One problem with social media is it often feels removed from reality: A bunch of people, alone in their office or bedroom, typing away to virtual online relationships.
Zuku brings a touch of reality back with a service allowing public speakers to receive instant feedback from their audience’s cell phones. This seems blindingly obvious — hey, what if the audience could chime in? — but is something few public forums provide.
Pat Barber of Zuku tells us he got the idea 18 months ago when attending a conference and noting most of the audience was typing away on PDAs. Now, his startup Zuku is being adopted by HR functions, major conventions, and some surprising clients such as churches. A reverend at one church recently used the service to encourage his congregation to type in questions about God; he expected 10 “tweet” equivalents and ended up with 72 deep thoughts, including the one “If God is so wonderful, why is my loved one suffering in pain?”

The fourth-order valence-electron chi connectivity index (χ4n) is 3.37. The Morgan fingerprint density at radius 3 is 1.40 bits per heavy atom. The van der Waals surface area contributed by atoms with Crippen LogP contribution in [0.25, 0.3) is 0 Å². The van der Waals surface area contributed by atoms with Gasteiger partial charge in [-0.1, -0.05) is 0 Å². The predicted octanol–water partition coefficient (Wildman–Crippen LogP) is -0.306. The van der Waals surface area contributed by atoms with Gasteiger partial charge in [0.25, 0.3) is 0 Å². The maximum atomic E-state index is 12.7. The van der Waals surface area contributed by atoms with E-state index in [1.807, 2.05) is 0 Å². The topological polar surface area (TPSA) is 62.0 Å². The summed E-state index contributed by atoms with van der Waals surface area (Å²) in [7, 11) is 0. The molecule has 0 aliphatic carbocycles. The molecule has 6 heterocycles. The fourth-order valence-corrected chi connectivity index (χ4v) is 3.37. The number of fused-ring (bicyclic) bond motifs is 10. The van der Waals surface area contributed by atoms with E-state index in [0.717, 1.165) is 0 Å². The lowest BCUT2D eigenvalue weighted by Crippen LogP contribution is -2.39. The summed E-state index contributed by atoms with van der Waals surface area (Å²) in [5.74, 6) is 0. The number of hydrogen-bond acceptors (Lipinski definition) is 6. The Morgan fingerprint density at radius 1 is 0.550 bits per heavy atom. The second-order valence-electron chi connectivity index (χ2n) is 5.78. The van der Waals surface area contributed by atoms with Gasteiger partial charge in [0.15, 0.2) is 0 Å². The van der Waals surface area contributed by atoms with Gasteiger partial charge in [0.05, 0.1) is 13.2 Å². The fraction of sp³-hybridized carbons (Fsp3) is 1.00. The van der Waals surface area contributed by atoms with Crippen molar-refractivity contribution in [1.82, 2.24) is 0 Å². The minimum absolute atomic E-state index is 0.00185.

The application could provide data mining insights as well; imagine if a large corporation such as GE, constantly training the 10 percent of its workforce that turns over each year, could analyze patterns in employee questions and concerns and then do something about it.
The anonymity and spontaneity of real feedback. Listening to audiences in a new way. Could work.